FIG. 2 is a diametral section view, taken according to the line 2--2 of FIG. 1;
FIG. 3 illustrates in full lines a schematic section view of one of the grooves applied to the wall of the bottle, taken according to the line 3--3 of FIG. 1, and showing in dash and dot lines the same groove in the thermally deformed condition of the bottle;
FIG. 4 is an enlarged section view of one of the grooves applied to the wall of the proposed bottle, taken according to the line 4--4 of FIG. 3;
FIG. 5 is a similar view to that of FIG. 3, but showing in dash and dot lines the groove in the mechanically deformed condition of the bottle; and
FIG. 6 is a similar view to that of FIG. 4, taken according to line 4--4 of FIG. 5.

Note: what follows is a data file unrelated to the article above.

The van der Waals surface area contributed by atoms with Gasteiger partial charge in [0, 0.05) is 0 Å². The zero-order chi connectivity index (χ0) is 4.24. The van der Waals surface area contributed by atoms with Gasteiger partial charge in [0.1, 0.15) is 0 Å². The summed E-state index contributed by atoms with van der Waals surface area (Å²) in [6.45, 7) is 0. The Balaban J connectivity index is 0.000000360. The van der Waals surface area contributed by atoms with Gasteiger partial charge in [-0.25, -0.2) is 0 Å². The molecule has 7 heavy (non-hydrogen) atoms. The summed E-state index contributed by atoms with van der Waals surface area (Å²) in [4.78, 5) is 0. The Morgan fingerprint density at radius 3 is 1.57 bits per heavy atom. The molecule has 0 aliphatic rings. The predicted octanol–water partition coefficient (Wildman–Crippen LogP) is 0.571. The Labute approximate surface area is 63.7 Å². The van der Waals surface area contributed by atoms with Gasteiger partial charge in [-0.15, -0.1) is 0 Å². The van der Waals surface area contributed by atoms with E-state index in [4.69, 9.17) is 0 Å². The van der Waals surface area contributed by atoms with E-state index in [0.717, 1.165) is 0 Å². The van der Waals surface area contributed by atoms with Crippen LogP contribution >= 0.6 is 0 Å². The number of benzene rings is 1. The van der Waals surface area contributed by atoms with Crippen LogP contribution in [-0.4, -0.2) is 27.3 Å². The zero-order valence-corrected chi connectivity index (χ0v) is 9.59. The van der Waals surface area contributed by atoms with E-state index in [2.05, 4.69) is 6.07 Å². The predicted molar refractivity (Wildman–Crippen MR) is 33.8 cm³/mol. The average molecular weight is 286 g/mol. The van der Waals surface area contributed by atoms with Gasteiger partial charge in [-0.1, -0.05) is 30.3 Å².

According to the above described figures, the bottle for hot filling, blown in a thermoplastic polymer, such as terephtalate polyethylene (PET), includes a wall 10, which is slightly convex and incorporated at its lower part to a bottom portion F and at its upper part to a neck portion G of said bottle, and which is provided with a plurality of mechanical structural reinforcements in the form of grooves 20, which may be inclined or helical and which are separated by respective panels 11 of said wall 10, said panels extending along the latter, the ends of said grooves being spacedly disposed in relation to the bottom portion F and neck portion G of the bottle, said grooves acting during the cooling of the hot capped bottle, as described ahead. The action of the grooves 20 is based on the following facts, known in the art of plastic molding: a) said grooves are points for accumulating the stresses in molded pieces, concentrating all the work generated from the physical modifications suffered by said pieces; b) said grooves always present points of higher concentration of material; and c) higher concentration of material is subjected to higher dimensional variations, under the effect of thermal variation. Thus, based on a), it is understood that all the work resulting from the mechanical contraction of the bottle, due to the vacuum produced by the contraction of the liquid, will occur in the regions of the grooves 20; and b) and c) show that said grooves 20 will accordingly be the points of convergence of the work of thermal contraction, resulting from the contraction due to the cooling of the constructive material of the bottle. The manner by which the mechanical and thermal contrations occur will be described below.